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Missouri Gov. Mike Parson will announce tax cut special session details Monday

Gov. Mike Parson speaks during a new conference put on by the Missouri Farm Bureau during the Missouri State Fair on August 18, 2022. Parson is calling for a special session to cut income taxes and pass an agriculture tax credit bill.
Sarah Kellog
St. Louis Public Radio
Gov. Mike Parson speaks during a new conference put on by the Missouri Farm Bureau during the Missouri State Fair on August 18, 2022. Parson is calling for a special session to cut income taxes and pass an agriculture tax credit bill.

Gov. Mike Parson will give details Monday on the timing of an upcoming special legislative session, which will feature a large income tax cut proposal.

Lawmakers will return to the state Capitol at Parson’s request to address two tax issues the governor vetoed this past session.

Parson vetoed a bill that would have given some taxpayers a one-time, nonrefundable credit on income tax. At the time, Parson said he thought the plan was too quickly put together and didn’t benefit all Missourians.

Instead, he’s proposing a permanent income tax cut from 5.4% to about 4.8% for most taxpayers. Parson said anyone earning a paycheck in the state would see a benefit.

“We have created hundreds of millions of dollars in state revenue. And we can afford to give the people of Missouri the largest tax cut in our state's history, which means money in everyday people's pockets,” Parson said.

Parson has met with both Republican and Democratic lawmakers over his proposal. Even with the past dysfunction within the Missouri Senate, Parson says he hasn’t heard of a major pushback from the senators he has talked to about a cut.

“We will all see what happens when we get to special session. But right now, these should be things we can agree on,” Parson said.

In addition to the income tax cut, Parson wants the legislature to pass an agriculture tax credit.

While the original bill lawmakers worked on had an expiration date of six years, the version that made it to Parson’s desk only had a sunset of two years.

Speaking at the Missouri State Fair on Thursday, Parson said that it was tough for him to veto a bill dealing with agriculture, but that the bill didn’t do enough to help farmers in the state.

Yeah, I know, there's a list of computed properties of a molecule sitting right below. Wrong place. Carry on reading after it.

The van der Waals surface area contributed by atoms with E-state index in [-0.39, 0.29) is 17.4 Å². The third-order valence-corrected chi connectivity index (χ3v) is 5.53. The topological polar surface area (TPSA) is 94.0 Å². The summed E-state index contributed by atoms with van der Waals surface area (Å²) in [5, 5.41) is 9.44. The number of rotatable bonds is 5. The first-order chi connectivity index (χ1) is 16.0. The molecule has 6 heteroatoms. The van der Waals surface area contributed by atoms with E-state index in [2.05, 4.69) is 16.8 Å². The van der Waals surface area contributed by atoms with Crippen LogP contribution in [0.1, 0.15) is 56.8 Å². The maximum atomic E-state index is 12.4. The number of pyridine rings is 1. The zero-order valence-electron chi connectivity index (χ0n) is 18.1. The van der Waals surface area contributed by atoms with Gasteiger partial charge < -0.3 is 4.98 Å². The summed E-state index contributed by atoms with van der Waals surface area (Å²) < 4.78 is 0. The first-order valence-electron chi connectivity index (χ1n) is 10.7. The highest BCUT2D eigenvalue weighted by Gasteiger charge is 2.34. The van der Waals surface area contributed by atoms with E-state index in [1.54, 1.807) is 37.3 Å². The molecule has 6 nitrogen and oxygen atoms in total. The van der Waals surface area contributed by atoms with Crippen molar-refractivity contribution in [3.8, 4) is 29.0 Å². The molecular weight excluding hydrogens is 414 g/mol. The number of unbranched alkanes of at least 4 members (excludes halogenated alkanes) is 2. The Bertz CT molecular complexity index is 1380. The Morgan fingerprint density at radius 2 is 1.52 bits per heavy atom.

“If we're gonna give other businesses across the state tax advantages over our agriculture community, then we need to rethink what we're doing, and we need to fix it,” Parson said.

The governor said a sunset date of two years is not enough time to help anyone.

“You can't even implement some of the programs within that period of time, it takes 18 months to go through the process at a minimum, and that's if everything goes right,” Parson said.

Candidates gather at Governor’s Ham Breakfast

The annual Governor’s Ham Breakfast at the fair also attracted lawmakers and candidates from across the state.

In addition to outgoing lawmakers U.S. Reps. Vicky Hartzler, R-Harrisonville; Billy Long, R-Springfield; and Republican Sen. Roy Blunt, candidates to replace them also attended.

That included both the Republican and Democratic nominees for the Missouri U.S. Senate seat being vacated by Blunt.

Attorney General Eric Schmitt, the Republican nominee for the Senate, said it was the first time he had met his opponent, Democrat Trudy Busch Valentine. Schmitt pointed to Busch Valentine’s backing of the recently passed Inflation Reduction Act.

“She came out in support of this inflation-boosting bill. And part of that is the Green New Deal, which will be a disaster for agriculture,” Schmitt said.

Busch Valentine defended her support of President Joe Biden’s climate initiatives.

“Whether you talk [about] the droughts and the floods, and the storms that have affected everybody in Missouri and have affected all the United States, we have to start looking at this,” Busch Valentine said.

As far as who will replace him, Blunt said he’s looking forward to doing all he can to make sure Schmitt is his successor. He also believes the campaign by independent candidate John Wood is misguided.

“I think Missourians want to vote for somebody who's gonna win the election, not someone who just decides they want to participate in the election,” Blunt said.

Follow Sarah Kellogg on Twitter: @sarahkkellogg

Copyright 2022 St. Louis Public Radio. To see more, visit St. Louis Public Radio.

Sarah Kellogg is a first year graduate student at the University of Missouri studying public affairs reporting. She spent her undergraduate days as a radio/television major and reported for KBIA. In addition to reporting shifts, Sarah also hosted KBIA’s weekly education show Exam, was an afternoon newscaster and worked on the True/False podcast. Growing up, Sarah listened to episodes of Wait Wait...Don’t Tell Me! with her parents during long car rides. It’s safe to say she was destined to end up in public radio.